Rina Sawayama, "SAWAYAMA" Review

Rina Sawayama is the Y2K superstar that never was but should’ve been. Reimagining the soundscape of the early 2000s, the pop-star rewrites history of the glory days of pop culture and pop music. Nowadays the millennium mood board is plastered with references to the past, and it seems like now more than ever nostalgia is the core inspiration for new age stars. But unlike playing it safe, Rina Sawayama doesn’t just focus on a central theme of a certain era of the past, instead she blends various sounds that defined the charts in the 2000s. SAWAYAMA, the full length debut album by Rina Sawayama is a mixture of genres that don’t compete with one another but rather help to create an unusual soundscape that has a little bit of something for everyone.

Flashbacks to time square, Rina Sawayama stands tall in MTV headquarters as she waves down to the abundance of fans that awaits outside the building as she’s the guest star on TRL. Rina is your not-so-ordinary popstar that doesn’t have to compete with the likes of Justin Timberlake and Britney Spears as she studies the elements of who could’ve been her peers, to help formulate a way to stand out from the crowd. Cutting edge with a hardcore persona, Rina begins her nostalgic driven tales to a time when rock music had an actual presence on mainstream music. With an abundance of attitude, Sawayama shatters the glass with opener Dynasty, as she revisits the unfortunate reality of how toxic family trauma can be. The songstress is angered and filled with rage as it then transitions into the brilliant XS, as she’s at war with capitalism and shifts the perspective as she chooses to exploit the system in her own ways. Lead single STFU embodies the punk-rock rage with a hint of classic feel good bubblegum pop.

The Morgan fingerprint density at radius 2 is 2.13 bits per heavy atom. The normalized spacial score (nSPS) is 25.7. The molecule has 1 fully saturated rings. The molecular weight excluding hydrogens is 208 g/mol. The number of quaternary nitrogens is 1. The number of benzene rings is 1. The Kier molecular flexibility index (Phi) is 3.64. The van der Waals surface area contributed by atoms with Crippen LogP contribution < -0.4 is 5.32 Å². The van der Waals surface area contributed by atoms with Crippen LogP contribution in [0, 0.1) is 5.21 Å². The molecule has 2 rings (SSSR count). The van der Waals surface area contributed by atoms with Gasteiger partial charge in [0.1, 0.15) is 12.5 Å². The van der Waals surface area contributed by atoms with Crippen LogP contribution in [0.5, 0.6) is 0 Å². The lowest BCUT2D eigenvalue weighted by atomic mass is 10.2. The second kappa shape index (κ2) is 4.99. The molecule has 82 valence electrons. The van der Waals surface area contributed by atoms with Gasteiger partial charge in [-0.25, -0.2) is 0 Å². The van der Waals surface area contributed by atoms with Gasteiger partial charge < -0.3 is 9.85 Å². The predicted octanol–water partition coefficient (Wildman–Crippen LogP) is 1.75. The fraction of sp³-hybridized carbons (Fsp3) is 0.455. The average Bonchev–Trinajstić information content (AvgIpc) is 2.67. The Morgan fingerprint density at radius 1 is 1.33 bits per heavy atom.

The 2000s was so wild that the most unexpected crossovers were the highlight of the times. During the era fans witnessed The Neptunes help to launch Britney Spears good girl gone bad transition with I’m A Slave 4 U, while Snoop Dogg appeared as the love interest in Spears’ music video for Outrageous. Meanwhile Eminem enlisted Elton John for a duet at the 2001 Grammys, and even Jay Z and Linkin Park released a collaborative joint project. The beauty of it all was the fact there were no limits to the possibilities of when mainstream artists didn’t play it safe, and Rina Sawayama takes such risks herself. Rina weaves in overwhelming commentary with bright lifelike textures that is mental, vulnerable, but also campy and confident. Bouncing off of the energy of Timbaland reminiscent hits, and Destiny's Child sounding melodies, Rina fuses a girl next door personality with a street-smart awareness.

Sonically influenced by a range of artists such as Evanescence and Korn to Christina Aguilera and P!NK, to production from Max Martin and The Neptunes, SAWAYAMA isn’t just a love letter to the 2000s but a forward think piece of redefining the charts to making space for an Asian pop star. Rina Sawayama shifts the focus of bubblegum pop as she tackles the darkest moments that were never told. From the tiring battle with mental health to desperately fighting for representation, Rina plays mind-tricks with pop music fans as she gives a big f**k you to all expectation of what it should be, and instead proves exactly what pop music should’ve been all along.

Leave a comment